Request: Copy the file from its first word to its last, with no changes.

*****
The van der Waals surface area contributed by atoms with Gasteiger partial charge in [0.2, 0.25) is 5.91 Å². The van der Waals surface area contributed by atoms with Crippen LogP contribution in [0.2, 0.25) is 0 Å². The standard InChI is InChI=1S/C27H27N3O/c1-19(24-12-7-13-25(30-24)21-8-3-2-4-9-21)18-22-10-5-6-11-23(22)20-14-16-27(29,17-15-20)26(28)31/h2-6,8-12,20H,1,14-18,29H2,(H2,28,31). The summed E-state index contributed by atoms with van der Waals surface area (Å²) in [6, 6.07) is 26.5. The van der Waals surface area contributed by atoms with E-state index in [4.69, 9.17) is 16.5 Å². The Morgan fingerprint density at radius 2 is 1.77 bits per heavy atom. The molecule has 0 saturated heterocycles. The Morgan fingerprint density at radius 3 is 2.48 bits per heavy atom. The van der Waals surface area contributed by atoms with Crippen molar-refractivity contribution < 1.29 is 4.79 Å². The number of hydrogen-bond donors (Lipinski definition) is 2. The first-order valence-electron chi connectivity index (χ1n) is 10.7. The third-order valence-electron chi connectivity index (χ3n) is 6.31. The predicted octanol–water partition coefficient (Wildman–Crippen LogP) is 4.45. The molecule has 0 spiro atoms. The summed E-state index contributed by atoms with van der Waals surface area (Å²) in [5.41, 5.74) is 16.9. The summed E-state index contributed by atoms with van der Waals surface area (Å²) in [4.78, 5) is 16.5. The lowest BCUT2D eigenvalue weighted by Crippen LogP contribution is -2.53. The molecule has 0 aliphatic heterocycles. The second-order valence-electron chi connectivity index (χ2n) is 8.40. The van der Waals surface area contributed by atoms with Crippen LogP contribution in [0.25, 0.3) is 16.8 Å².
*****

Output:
The van der Waals surface area contributed by atoms with Gasteiger partial charge in [0.2, 0.25) is 5.91 Å². The van der Waals surface area contributed by atoms with Crippen LogP contribution in [0.2, 0.25) is 0 Å². The standard InChI is InChI=1S/C27H27N3O/c1-19(24-12-7-13-25(30-24)21-8-3-2-4-9-21)18-22-10-5-6-11-23(22)20-14-16-27(29,17-15-20)26(28)31/h2-6,8-12,20H,1,14-18,29H2,(H2,28,31). The summed E-state index contributed by atoms with van der Waals surface area (Å²) in [6, 6.07) is 26.5. The van der Waals surface area contributed by atoms with E-state index in [4.69, 9.17) is 16.5 Å². The Morgan fingerprint density at radius 2 is 1.77 bits per heavy atom. The molecule has 0 saturated heterocycles. The Morgan fingerprint density at radius 3 is 2.48 bits per heavy atom. The van der Waals surface area contributed by atoms with Crippen molar-refractivity contribution < 1.29 is 4.79 Å². The number of hydrogen-bond donors (Lipinski definition) is 2. The first-order valence-electron chi connectivity index (χ1n) is 10.7. The third-order valence-electron chi connectivity index (χ3n) is 6.31. The predicted octanol–water partition coefficient (Wildman–Crippen LogP) is 4.45. The molecule has 0 spiro atoms. The summed E-state index contributed by atoms with van der Waals surface area (Å²) in [5.41, 5.74) is 16.9. The summed E-state index contributed by atoms with van der Waals surface area (Å²) in [4.78, 5) is 16.5. The lowest BCUT2D eigenvalue weighted by Crippen LogP contribution is -2.53. The molecule has 0 aliphatic heterocycles. The second-order valence-electron chi connectivity index (χ2n) is 8.40. The van der Waals surface area contributed by atoms with Crippen LogP contribution in [0.25, 0.3) is 16.8 Å².